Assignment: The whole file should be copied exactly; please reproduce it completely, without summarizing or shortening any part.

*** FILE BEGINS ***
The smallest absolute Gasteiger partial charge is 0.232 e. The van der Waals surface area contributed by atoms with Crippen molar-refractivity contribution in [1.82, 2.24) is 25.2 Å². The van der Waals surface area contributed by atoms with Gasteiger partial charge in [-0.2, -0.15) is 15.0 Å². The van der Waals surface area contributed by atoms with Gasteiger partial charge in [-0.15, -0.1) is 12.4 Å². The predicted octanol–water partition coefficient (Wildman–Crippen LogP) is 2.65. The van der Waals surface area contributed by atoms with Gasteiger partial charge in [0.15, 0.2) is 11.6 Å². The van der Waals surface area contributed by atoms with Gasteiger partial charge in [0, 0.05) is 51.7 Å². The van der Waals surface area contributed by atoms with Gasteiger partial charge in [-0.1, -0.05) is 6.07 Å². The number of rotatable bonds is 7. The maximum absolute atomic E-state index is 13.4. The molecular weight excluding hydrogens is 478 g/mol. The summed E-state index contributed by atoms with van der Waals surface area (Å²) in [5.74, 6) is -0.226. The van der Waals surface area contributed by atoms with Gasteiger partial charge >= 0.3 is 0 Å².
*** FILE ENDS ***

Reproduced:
The smallest absolute Gasteiger partial charge is 0.232 e. The van der Waals surface area contributed by atoms with Crippen molar-refractivity contribution in [1.82, 2.24) is 25.2 Å². The van der Waals surface area contributed by atoms with Gasteiger partial charge in [-0.2, -0.15) is 15.0 Å². The van der Waals surface area contributed by atoms with Gasteiger partial charge in [-0.15, -0.1) is 12.4 Å². The predicted octanol–water partition coefficient (Wildman–Crippen LogP) is 2.65. The van der Waals surface area contributed by atoms with Gasteiger partial charge in [0.15, 0.2) is 11.6 Å². The van der Waals surface area contributed by atoms with Gasteiger partial charge in [0, 0.05) is 51.7 Å². The van der Waals surface area contributed by atoms with Gasteiger partial charge in [-0.1, -0.05) is 6.07 Å². The number of rotatable bonds is 7. The maximum absolute atomic E-state index is 13.4. The molecular weight excluding hydrogens is 478 g/mol. The summed E-state index contributed by atoms with van der Waals surface area (Å²) in [5.74, 6) is -0.226. The van der Waals surface area contributed by atoms with Gasteiger partial charge >= 0.3 is 0 Å².